MPs report on arms exports avoids BAE-Saudi fraud row

By staff writers
August 7, 2007

A report on arms exports by a key committee of MPs has failed to examine the Government's recent suspension of a Serious Fraud Office investigation into BAE's arms deals with Saudi Arabia, campaigners against the deadly trade have pointed out.

The Quadripartite Committee - which brings together the Defence, Foreign Affairs, International Development and Trade and Industry Select Committees - gave only three paragraphs of its 164-page annual report to the issue, which in recent months has caused huge controversy both in the UK and internationally.

The report merely notes the main details without either criticising or endorsing the Government's decision.

CAAT Parliamentary Co-ordinator Ann Feltham said today: "The Government sparked public outrage with its decision to curtail a corruption inquiry into BAE. This was followed by a string of allegations about BAE in the media."

She continued: "It is bizarre that the Quadripartite Committee can produce 164 pages on arms exports and devote only three paragraphs to the BAE-Saudi controversy. It does not press the Ministry of Defence for answers, even when it is alleged that MoD accounts were used to facilitate corrupt payments to a foreign official, Prince Bandar."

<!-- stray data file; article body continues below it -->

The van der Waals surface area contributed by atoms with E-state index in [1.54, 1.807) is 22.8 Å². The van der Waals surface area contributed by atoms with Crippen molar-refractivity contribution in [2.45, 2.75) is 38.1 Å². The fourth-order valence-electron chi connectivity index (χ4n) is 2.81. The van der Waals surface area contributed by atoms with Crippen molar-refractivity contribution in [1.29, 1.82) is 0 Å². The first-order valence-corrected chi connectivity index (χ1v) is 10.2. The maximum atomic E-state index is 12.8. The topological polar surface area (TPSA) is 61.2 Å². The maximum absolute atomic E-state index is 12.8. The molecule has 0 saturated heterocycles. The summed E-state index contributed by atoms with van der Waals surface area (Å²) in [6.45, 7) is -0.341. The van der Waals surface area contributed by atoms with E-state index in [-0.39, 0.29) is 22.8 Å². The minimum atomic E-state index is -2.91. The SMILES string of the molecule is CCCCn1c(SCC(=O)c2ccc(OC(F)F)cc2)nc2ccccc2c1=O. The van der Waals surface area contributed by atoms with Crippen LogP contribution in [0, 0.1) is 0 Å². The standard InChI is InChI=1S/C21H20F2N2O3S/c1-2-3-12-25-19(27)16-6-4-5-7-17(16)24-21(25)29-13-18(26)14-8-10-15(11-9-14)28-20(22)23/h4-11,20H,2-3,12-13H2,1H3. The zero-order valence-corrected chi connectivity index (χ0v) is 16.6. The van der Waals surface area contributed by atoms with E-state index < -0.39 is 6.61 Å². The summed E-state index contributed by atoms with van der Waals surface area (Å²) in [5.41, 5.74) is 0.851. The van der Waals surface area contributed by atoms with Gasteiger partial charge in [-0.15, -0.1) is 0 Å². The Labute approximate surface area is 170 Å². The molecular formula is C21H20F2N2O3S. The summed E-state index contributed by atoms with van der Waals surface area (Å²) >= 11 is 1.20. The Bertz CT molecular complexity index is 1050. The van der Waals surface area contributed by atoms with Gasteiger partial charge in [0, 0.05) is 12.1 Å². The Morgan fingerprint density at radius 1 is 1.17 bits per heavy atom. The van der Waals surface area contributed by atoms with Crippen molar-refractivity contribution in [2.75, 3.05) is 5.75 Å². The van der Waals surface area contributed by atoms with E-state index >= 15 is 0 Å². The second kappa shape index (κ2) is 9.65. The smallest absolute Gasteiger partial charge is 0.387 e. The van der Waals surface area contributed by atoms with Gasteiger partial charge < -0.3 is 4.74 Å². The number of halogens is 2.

Concludes Feltham: "The Committee is undermining its long-standing reputation for rigour and thoroughness by failing to hold the Government to account."

Among those who have campaigned for the proper accountability of BAE and other arms sellers are church groups. The critics have included former prominent British Methodist president Kenneth Greet.

Campaign Against Arms Trade (CAAT) was founded in 1974 and works among people of all beliefs and no belief for the reduction and ultimate abolition of the international arms trade.

The Quadripartite Committee includes MPs from the Defence, Foreign Affairs, International Development and Trade and Industry Select Committees. Its annual report is published today.

On 14 December 2006, the Government and the Serious Fraud Office announced that they were suspending an investigation into BAE Systems' arms deals with Saudi Arabia.

CAAT and The Corner House, an anti-corruption NGO, have lodged grounds for a judicial review of this decision.

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